The mainstay of a naval aviation fleet is the fixed wing component. Modern fleets are composed largely of fighter-attack aircraft, with a smaller support contingent of airborne warning and controls, cargo, and miscellaneous other duties. In recent years, the militaries of the world have tried to reduce the different types of naval aircraft, namely the U.S. Navy has adopted the F/A-18 platform for a number of duties that were once held by several other platforms, but even still with the C-2 cargo plane, the E-2 airborne warning aircraft, and assorted helicopters, it is still a mixed fleet.
The rotary wing fleets represent a unique set of challenges for the navies of the world. There are some duties that skidded helicopters could do very well with, and they tend to be smaller than wheeled helicopters. The navy and marines of the U.S. still maintain fleets of the UH-1 helicopter but it represents a distinct challenge to the fleet's logistics. It can land anywhere on any ship with a helipad, but there is no way to move them on the ships.
Rotary wing aviation is evolving to include hybrid aircraft, namely the V-22 platform which is somewhere in between a large helicopter and a fixed wing aircraft. In terms of storage, though, it moves like a fixed wing with a standard tricycle configuration.
While aircraft carriers are enormous ships, they are cramped for space when you add in the five thousand fighting men, eighty aircraft, munitions, tools, and of course, ground support equipment.
Ground support equipment size is paramount in all applications, but nowhere more than on a ship. There are no auxiliary parking areas to put extra GSE. Also, parking space is an absolute premium on these vessels, with aircraft wings folded and aircraft lined up on the edge of the deck around the perimeter of the ship. In short, there is NO additional space on these ships for anything unnecessary.
But beyond having no storage space, there is also no margin in terms of maneuverability.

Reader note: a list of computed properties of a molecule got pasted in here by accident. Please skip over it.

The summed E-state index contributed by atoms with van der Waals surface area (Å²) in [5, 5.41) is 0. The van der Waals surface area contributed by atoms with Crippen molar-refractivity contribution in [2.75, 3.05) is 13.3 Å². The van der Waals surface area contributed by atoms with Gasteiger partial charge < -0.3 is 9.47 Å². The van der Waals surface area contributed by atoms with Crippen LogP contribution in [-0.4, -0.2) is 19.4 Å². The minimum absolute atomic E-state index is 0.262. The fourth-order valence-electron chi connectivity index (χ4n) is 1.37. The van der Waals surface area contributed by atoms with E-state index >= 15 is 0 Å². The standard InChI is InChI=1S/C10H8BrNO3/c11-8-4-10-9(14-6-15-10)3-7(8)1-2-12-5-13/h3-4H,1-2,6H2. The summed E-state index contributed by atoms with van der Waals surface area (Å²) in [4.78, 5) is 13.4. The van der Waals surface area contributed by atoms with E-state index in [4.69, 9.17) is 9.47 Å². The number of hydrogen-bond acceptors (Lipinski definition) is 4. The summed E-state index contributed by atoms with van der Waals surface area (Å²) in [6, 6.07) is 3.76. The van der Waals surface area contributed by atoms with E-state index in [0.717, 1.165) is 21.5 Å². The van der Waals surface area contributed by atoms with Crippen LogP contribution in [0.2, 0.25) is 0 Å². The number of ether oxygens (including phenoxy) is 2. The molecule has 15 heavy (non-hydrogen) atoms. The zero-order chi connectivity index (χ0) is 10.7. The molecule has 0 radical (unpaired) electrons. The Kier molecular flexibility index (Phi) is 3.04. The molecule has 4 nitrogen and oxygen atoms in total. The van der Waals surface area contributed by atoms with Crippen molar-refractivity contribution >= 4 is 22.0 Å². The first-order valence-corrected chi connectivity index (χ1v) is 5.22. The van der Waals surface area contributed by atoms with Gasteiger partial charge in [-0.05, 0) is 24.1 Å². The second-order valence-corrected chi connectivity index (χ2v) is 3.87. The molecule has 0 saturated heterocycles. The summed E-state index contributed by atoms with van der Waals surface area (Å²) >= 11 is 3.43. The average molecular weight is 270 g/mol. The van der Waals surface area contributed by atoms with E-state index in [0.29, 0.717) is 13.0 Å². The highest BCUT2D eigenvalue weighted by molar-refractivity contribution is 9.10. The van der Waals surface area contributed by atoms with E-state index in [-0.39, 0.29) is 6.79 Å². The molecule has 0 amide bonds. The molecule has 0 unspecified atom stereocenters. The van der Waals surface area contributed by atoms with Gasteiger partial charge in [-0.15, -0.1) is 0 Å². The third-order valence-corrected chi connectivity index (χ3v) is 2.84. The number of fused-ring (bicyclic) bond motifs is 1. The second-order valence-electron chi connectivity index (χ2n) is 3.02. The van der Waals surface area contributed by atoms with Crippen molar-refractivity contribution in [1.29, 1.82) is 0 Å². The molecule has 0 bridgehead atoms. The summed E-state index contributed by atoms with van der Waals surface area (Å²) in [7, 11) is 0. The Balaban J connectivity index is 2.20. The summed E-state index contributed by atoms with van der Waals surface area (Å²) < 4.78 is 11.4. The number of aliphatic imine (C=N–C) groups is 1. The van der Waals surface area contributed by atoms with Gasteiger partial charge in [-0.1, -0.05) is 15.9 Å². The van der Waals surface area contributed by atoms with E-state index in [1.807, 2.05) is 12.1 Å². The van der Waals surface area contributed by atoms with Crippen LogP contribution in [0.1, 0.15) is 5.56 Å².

What do we mean by this?
A traditional aircraft tug uses a towbar that attaches the nose gear on the aircraft on one end, and the pintle hook of the tug on the other end. This configuration has two pivot points in the movement process. Two things happen with this configuration:
- The total length of the combined unit (tug+towbar+aircraft) is much longer than the aircraft itself.
- The turning radius of the aircraft is minimized. This is a bad thing.
Aircraft carrier decks are engineered with no additional margin in size. They are the bare minimum size necessary for safe operation. Aircraft operations are basically constant during the duty day, so ground crews must work around them. Extending the length of the aircraft with GSE makes the work of the ground crews much harder to stay out of the operating lanes.
Most aircraft (especially those operating on ships) are built with a sharp turning radius to work on a cramped deck. But a tug with a tow bar cannot capitalize on this because it takes so much linear distance to turn the nosewheel when it is attached to a towbar.
The Mototok Solution
Mototok tugs are the ultimate solution for seaborne naval operations.
Their compact size makes storage a breeze. They can easily be stored underneath almost any aircraft in the fleet since they are built with such a low profile.
Manpower constraints are optimized because it only takes one person to operate any of the Mototok models, and the operator can relocate to anywhere on the aircraft to observe obstacle clearance. This is a game changer on a carrier deck; the operator can stand next to the folded wintips on the aircraft next door to watch for clearance, or stand at the aft of the parking spot on the edge of the deck to make sure it isn’t going overboard.
Our units are all sealed units, making them practically impervious to saltwater and salty air.
And our units load the nosewheel of the aircraft, so there is no lag in turning radius. You do not need a wide arc to make a turn; the aircraft moves exactly as it would under its own power, so you can easily move it on a Mototok in the exact same spaces as it is under its own power.
It is not often that you can find a product that will utterly revolutionize an old process, but the Mototok line of tugs will. If you are looking for the best way to maximize ground operational efficiency and safety of your seaborne aviation unit, look no farther. Our units provide years of trouble-free service, and adapt with no modifications to numerous aircraft types and configurations. Does your fleet use tricycle gear fighters and tail-wheel helicopters? No problem, our tugs will do both. Give us a call today and we will set up a demo to set you up with the right tug for your job!